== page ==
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Rapid-Thermal Process of Atomic Layer Deposition
Drastically Reduced Gate Leakage for a High-k Dielectric
EETimes/ R. Colin Johnson
(12/04/2007 10:09 AM EST)
PORTLAND, Ore. — A high-k dielectric process for CMOS transistors
promises to turn the International Semiconductor Roadmap into a freeway by
eliminating the gate-leakage problem at advanced nodes down to 10
Overheating due to excessive gate leakage is the number one hurdle to
reaching advanced semiconductor nodes below 45 nanometer. Now, a process
with 1 million times less gate leakage could enable rapid migration to
advanced nodes, according to Clemson University researchers.
The rapid-thermal process of atomic layer deposition achieved an effective
gate oxide thickness (EOT) of 0.39 nanometers with only 10-12A/cm2.
"This is a process that is robust and manufacturing tools could be developed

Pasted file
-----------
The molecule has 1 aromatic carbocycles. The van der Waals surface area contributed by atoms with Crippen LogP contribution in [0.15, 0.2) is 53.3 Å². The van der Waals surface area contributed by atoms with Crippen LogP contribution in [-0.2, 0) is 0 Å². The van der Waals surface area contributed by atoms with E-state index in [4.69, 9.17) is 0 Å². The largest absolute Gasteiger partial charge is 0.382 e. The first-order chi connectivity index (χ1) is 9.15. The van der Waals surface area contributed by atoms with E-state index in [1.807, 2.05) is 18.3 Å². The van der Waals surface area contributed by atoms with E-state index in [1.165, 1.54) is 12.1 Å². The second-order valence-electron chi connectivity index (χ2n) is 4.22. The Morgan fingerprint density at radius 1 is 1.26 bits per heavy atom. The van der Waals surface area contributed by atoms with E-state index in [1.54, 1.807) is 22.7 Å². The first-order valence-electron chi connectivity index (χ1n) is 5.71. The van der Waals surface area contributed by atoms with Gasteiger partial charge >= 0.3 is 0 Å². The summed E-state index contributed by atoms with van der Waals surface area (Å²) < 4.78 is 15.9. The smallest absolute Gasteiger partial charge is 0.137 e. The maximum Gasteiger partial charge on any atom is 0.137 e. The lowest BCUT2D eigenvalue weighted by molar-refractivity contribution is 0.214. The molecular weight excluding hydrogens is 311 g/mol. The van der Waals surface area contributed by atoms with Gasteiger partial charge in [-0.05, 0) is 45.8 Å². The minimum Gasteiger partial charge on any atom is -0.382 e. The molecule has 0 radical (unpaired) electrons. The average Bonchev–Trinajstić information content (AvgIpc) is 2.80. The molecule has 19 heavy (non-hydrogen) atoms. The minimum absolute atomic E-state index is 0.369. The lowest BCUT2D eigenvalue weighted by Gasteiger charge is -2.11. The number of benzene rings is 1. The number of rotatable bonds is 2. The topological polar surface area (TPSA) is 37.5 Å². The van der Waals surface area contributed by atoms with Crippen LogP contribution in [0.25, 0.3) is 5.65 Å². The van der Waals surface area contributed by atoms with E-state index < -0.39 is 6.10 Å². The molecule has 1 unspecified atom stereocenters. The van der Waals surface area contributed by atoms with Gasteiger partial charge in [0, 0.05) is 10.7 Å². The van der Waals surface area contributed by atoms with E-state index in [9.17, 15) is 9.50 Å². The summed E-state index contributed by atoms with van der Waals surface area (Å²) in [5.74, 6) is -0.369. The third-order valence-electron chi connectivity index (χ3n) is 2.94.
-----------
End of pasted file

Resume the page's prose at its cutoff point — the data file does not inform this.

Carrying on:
for it without any fundamental barriers. We are using standard CVD
techniques and the same precursors as everybody else," said Rajendra Singh,
director of the Center for Silicon Nanoelectronics at Clemson University.
"The difference comes from our optimized process chemistry and our use of
different kinds energy sources—that's what our patent covers."
As gate oxide thickness were slimmed for 45-nm nodes and below, the industry
has moved to using high-k dielectrics. For instance, Clemson's hafnium gate
oxide high-k dilectric measured 2.4 nanometers in thickness, but had an EOT
of 0.39 nanometers when compared to conventional silicon dioxide.
The semiconductor roadmap calls for high-k dielectrics at the 65-nm node,
but most manufacturers, including Intel Corp., have delayed going to high-K
dielectrics until the 45-nm node. The reason is that manufacturers would
have to solve the problem of higher gate leakages through dielectrics that
insulate less well than silicon dioxide.
Clemson's results indicate that such high-k dielectrics were the right way
to go, and should take the industry down to the 10-nm node.
"It has signięcant impact on silicon IC manufacturing industry," said Singh.
"Semiconductor manufacturers are currently debating whether its worth the
cost to change to larger 450-millimeter wafers, but using our invention
eliminates several processing steps resulting in an overall reduction in
costs at advanced nodes."